Keene, LaMalfa say no to wild and scenic

No one’s ever mistaken Northstate Assemblymen Rick Keene, R-Chico, and Doug LaMalfa, R-Richvale, for environmentalists, and they showed why this week as the only members of the Natural Resources Committee to vote against adding 31 miles of Cache Creek to the state’s Wild & Scenic Rivers system. The creek flows out of Clear Lake to the east where it joins the Sacramento River.

Assembly Bill 1328 would protect the stretch of river where it flows primarily through public lands in Lake and Yolo counties and including parts of LaMalfa’s district. The bill was authored by Assemblywoman Lois Wolk, D-Davis, and gained some bipartisan support when it got a yes vote from Assemblyman Tom Hartman, R-Huntington Beach, helping it pass out of committee by a 7-2 count.

Testifying on behalf of the bill was Steve Evans, former general manager of the Butte Environmental Council and current conservation director of the Sacramento-based Friends of the River, as well as Helen McClosky, a farmer, registered Republican and LaMalfa constituent from Capay Valley.

The bill, if passed by both houses of the Legislature and signed by the governor, would prohibit the construction of dams and diversions.

Evans said both Keene and LaMalfa, who is the committee’s vice-chairman, were strident in their opposition to the bill

“They were in and out of the room during the testimony,” Evans said. “What it boils down to for them is a philosophical opposition,” Evans said. “[LaMalfa] doesn’t care if people in his district supported this or not. He’s not against it for any practical impact; he just doesn’t want more government involvement.”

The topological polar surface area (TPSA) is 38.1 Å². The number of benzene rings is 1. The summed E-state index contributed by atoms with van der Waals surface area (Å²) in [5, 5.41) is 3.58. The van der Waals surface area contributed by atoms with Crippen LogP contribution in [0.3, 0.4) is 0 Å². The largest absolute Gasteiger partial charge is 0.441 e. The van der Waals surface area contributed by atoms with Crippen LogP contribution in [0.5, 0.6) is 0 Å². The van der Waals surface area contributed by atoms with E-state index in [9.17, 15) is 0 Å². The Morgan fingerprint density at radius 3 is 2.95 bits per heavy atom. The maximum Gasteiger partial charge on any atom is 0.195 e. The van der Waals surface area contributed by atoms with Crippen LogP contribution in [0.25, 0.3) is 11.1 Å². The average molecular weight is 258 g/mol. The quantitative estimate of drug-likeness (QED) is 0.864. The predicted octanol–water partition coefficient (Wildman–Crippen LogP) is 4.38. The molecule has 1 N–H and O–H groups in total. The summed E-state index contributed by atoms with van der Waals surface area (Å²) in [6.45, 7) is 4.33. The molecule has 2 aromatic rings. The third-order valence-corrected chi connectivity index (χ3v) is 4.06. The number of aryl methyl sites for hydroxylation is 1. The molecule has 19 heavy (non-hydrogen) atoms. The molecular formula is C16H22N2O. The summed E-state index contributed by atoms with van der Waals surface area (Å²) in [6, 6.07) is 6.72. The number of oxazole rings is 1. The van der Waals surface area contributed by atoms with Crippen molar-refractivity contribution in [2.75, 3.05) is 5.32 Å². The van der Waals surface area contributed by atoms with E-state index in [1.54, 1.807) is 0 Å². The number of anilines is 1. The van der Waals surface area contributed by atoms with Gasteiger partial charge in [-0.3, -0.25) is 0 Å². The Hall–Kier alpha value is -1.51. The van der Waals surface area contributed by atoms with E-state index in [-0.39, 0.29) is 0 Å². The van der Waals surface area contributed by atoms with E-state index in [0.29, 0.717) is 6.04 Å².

Keene said he had been lobbied by residents who lived in the Cache Creek area, including Sierra Club members who oppose the bill.

“The community has been working well together,” Keene said, comparing the effort to the Quincy Library Group forest management plan in which disparate interests in Plumas County came together to hammer out a forest management plan in the 1990s.

“This bill is a one-size-fits-all approach that does not meet the [interested parties'] needs best,” Keene said. “They would like the state to stay out of it.”

He said the bill could stop restoration and flood control work currently in progress.

Actually, the bill, according to an independent analysis, protects the existing rights of the Yolo County Flood Control and Water Conservation District and the Lake County Watershed Protection District. And the bill’s extensive list of supporters includes the Sierra Club California, the Sierra Club Lake Group and the Sierra Club Yolono Group.

According to a press release, Wolk indicated she is willing to work with the bill’s opponents to try to craft into the bill language that addresses water rights concerns that have been expressed by Lake and Yolo county residents.

A call to LaMalfa was not returned by press time.